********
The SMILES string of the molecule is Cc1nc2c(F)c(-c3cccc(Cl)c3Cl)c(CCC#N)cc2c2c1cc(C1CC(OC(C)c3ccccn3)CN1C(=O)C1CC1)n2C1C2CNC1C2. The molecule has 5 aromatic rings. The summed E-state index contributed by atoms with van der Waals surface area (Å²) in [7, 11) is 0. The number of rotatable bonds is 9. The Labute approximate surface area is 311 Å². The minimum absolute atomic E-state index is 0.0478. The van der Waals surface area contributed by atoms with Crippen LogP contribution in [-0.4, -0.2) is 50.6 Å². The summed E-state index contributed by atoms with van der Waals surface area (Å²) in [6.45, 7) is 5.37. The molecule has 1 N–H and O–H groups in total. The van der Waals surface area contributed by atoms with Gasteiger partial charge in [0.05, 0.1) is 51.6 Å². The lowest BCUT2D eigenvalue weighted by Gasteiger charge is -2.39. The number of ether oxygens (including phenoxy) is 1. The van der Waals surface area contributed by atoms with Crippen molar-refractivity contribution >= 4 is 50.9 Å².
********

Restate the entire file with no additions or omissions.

The SMILES string of the molecule is Cc1nc2c(F)c(-c3cccc(Cl)c3Cl)c(CCC#N)cc2c2c1cc(C1CC(OC(C)c3ccccn3)CN1C(=O)C1CC1)n2C1C2CNC1C2. The molecule has 5 aromatic rings. The summed E-state index contributed by atoms with van der Waals surface area (Å²) in [7, 11) is 0. The number of rotatable bonds is 9. The Labute approximate surface area is 311 Å². The minimum absolute atomic E-state index is 0.0478. The van der Waals surface area contributed by atoms with Crippen LogP contribution in [-0.4, -0.2) is 50.6 Å². The summed E-state index contributed by atoms with van der Waals surface area (Å²) in [6.45, 7) is 5.37. The molecule has 1 N–H and O–H groups in total. The van der Waals surface area contributed by atoms with Gasteiger partial charge in [0.05, 0.1) is 51.6 Å². The lowest BCUT2D eigenvalue weighted by Gasteiger charge is -2.39. The number of ether oxygens (including phenoxy) is 1. The van der Waals surface area contributed by atoms with Crippen molar-refractivity contribution >= 4 is 50.9 Å².